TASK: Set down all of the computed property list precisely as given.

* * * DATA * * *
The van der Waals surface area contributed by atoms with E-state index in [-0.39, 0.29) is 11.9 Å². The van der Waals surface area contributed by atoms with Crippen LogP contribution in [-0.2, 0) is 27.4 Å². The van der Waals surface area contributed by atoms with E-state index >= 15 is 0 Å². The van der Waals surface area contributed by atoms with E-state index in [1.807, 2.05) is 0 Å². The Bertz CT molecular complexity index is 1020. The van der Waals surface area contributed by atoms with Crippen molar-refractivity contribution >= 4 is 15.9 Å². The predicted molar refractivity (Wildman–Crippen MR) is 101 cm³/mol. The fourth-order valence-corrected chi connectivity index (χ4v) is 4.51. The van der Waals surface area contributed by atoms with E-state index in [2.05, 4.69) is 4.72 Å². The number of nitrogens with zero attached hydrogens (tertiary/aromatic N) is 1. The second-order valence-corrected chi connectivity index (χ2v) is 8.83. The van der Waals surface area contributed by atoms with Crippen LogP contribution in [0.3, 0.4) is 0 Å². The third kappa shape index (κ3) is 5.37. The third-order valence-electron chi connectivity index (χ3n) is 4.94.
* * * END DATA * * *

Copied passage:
The van der Waals surface area contributed by atoms with E-state index in [-0.39, 0.29) is 11.9 Å². The van der Waals surface area contributed by atoms with Crippen LogP contribution in [-0.2, 0) is 27.4 Å². The van der Waals surface area contributed by atoms with E-state index >= 15 is 0 Å². The van der Waals surface area contributed by atoms with E-state index in [1.807, 2.05) is 0 Å². The Bertz CT molecular complexity index is 1020. The van der Waals surface area contributed by atoms with Crippen molar-refractivity contribution >= 4 is 15.9 Å². The predicted molar refractivity (Wildman–Crippen MR) is 101 cm³/mol. The fourth-order valence-corrected chi connectivity index (χ4v) is 4.51. The van der Waals surface area contributed by atoms with E-state index in [2.05, 4.69) is 4.72 Å². The number of nitrogens with zero attached hydrogens (tertiary/aromatic N) is 1. The second-order valence-corrected chi connectivity index (χ2v) is 8.83. The van der Waals surface area contributed by atoms with Crippen LogP contribution in [0.3, 0.4) is 0 Å². The third kappa shape index (κ3) is 5.37. The third-order valence-electron chi connectivity index (χ3n) is 4.94.